Rwandan President Paul Kagame is expected in Uganda tomorrow, March 25, 2018 for a one day working visit, indicating a thawing in the relationship between Kampala and Kigali.
Rwanda’s ambassador to Uganda, Maj Frank Mugambagye confirmed the visit in a brief telephone interview with The Nile Post. He declined to give further details.
He is expected to hold closed door talks with President Museveni.
Kagame’s visit will be a follow up on the bilateral meeting that was held on the sidelines of the African Union Summit in Addis Ababa, Ethiopia in February by the two leaders.
We understand that Kagame will arrive in the morning and leave before sunset.
Last week, President Museveni cancelled his visit to Rwanda where he was due to attended an extraordinary African Union summit meeting.
Early this month, Kagame skipped the East African Community summit meeting in Kampala.
Those two incidents set tongues wagging with some analysts saying the diplomatic relationship between the two countries soured.
Kagame’s visit therefore could lead to a re-set in the relationship.
The Addis meeting
While in Addis Ababa, meeting at Sheraton Hotel Uganda’s President Museveni held a second one-on-one conversation with Kagame which lasted two hours.
While at it, President Museveni raised issues that he believed had brought about the tensions between the two countries.
Some of the issues that are believed to have caused uneasiness between the two countries are:
In 2009, Rwanda and Uganda negotiated an extradition treaty which would make it difficult for each other’s dissidents to live on either side of the border. The treaty allows a frame work to handover the genocide perpetrators who are escaped to Uganda for refuge.
The refugees included those who ran away from the country during the 1994 genocide, those who left Tanzania and came to Uganda three years ago, and an estimated 1,200 who ran away in 2005. Overall, there are an estimated 15,000 to 20,000 Rwandans living in Uganda as refugees. A large, unknown number has integrated with the local communities.
This treaty was signed by Foreign Affairs minister Sam Kuteesa and Charles Murigande, Rwanda’s former Foreign Affairs minister. The parliament of Rwanda ratified the treaty while that of Uganda did not.
COALITION OF THE WILLING.
After Tanzania refused, Uganda has been involved with Rwanda and Kenya among other issues, that of the northern project, a project established by George Bush. The agreement was that Kenya buys electricity from the renaissance dam of Egypt, goes through Kenya.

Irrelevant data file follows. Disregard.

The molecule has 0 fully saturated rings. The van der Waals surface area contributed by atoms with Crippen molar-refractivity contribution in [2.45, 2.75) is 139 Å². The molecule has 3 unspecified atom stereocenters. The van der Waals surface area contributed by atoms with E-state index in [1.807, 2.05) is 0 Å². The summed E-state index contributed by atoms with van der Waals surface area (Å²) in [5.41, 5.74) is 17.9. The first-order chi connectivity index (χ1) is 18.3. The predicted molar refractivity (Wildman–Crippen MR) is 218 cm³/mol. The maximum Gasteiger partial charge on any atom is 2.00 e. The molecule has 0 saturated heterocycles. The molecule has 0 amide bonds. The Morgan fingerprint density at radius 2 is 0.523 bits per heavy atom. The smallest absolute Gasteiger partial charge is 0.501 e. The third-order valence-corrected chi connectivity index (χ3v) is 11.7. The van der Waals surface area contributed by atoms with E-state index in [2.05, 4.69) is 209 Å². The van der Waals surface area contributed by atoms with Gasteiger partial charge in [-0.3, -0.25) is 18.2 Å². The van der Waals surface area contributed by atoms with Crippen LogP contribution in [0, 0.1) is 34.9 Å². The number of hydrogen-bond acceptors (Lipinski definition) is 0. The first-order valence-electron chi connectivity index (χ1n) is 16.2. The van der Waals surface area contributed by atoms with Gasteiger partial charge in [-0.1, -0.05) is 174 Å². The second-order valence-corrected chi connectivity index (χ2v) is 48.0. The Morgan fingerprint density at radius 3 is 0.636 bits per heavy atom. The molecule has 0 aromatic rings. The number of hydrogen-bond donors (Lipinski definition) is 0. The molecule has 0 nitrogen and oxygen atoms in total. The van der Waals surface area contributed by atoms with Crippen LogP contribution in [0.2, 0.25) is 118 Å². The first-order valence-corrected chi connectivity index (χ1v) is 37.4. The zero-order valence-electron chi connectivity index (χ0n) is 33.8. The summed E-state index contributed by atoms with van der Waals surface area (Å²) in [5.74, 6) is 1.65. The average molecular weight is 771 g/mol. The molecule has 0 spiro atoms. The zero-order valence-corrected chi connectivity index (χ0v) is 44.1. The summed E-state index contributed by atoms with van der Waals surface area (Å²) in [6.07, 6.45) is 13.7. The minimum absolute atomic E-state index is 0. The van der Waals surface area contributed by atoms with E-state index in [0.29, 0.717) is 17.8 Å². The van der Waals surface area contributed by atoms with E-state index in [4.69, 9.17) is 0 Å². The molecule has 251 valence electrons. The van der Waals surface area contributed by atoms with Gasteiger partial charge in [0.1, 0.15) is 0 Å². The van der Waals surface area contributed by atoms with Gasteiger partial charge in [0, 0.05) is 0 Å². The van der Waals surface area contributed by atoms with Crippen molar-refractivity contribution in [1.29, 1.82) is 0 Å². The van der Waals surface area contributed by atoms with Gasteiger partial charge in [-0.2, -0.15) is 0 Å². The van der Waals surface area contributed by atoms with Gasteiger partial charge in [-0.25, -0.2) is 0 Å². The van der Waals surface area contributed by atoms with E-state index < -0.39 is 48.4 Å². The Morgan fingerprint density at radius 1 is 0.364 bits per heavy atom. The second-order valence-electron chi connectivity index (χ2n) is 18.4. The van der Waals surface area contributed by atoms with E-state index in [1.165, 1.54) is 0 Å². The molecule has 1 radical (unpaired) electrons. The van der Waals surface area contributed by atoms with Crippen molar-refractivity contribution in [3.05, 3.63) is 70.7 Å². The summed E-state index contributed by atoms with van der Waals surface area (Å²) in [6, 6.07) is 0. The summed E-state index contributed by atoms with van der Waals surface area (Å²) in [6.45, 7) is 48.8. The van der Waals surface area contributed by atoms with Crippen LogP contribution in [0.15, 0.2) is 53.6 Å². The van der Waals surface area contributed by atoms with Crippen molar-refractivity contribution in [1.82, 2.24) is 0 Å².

But because it turned out to be cheap, Rwanda picked interest. Kenya built a line up to the Ugandan boarder, Uganda built the transmission line from the boarder to Kawanda then to Masaka and diverted it to Kampala instead of extending it to the southern boarder so Rwanda can have access. Uganda claimed the line was blocked by a resident who was asking for exorbitant fees. Up to now, this has never been implemented.
Uganda was to build a railway from Kenya to Katuna and Rwanda would pick it from there. Uganda designed their line to go to the North. Uganda had earlier claimed it would manage to build both lines. So it was given an IMF certification, Policy Support Instrument (PSI) that supports its debt sustainability. Having being given the money, Uganda has now prioritised the line to go to Kampala to Pakwach. This however appeared as if Uganda was advancing her interests alone yet it has been in negotiations several times with the counterparts.
FIFTH FREEDOM LANDING RIGHTS.
Kagame’s visit comes under the auspices of the Yamoussoukro Declaration and the EAC. The Yamoussoukro Declaration by African countries in 1988, had a primary purpose of creating a conducive environment for the development of intra- African and international air services, leading to liberalisation of air markets in Africa.
RwandAir acquired the fifth freedom landing rights that allow them to land at Entebbe, pick passengers and take them to London. Direct. Uganda refused to honor this agreement. Forgetting there is an international treaty that allows Qatar Airways, KLM and Turkish Airlines.
There is an East African Agreement providing for the same. There is also a bilateral agreement allowing RwandAir to operate that but Uganda has denied them chance to.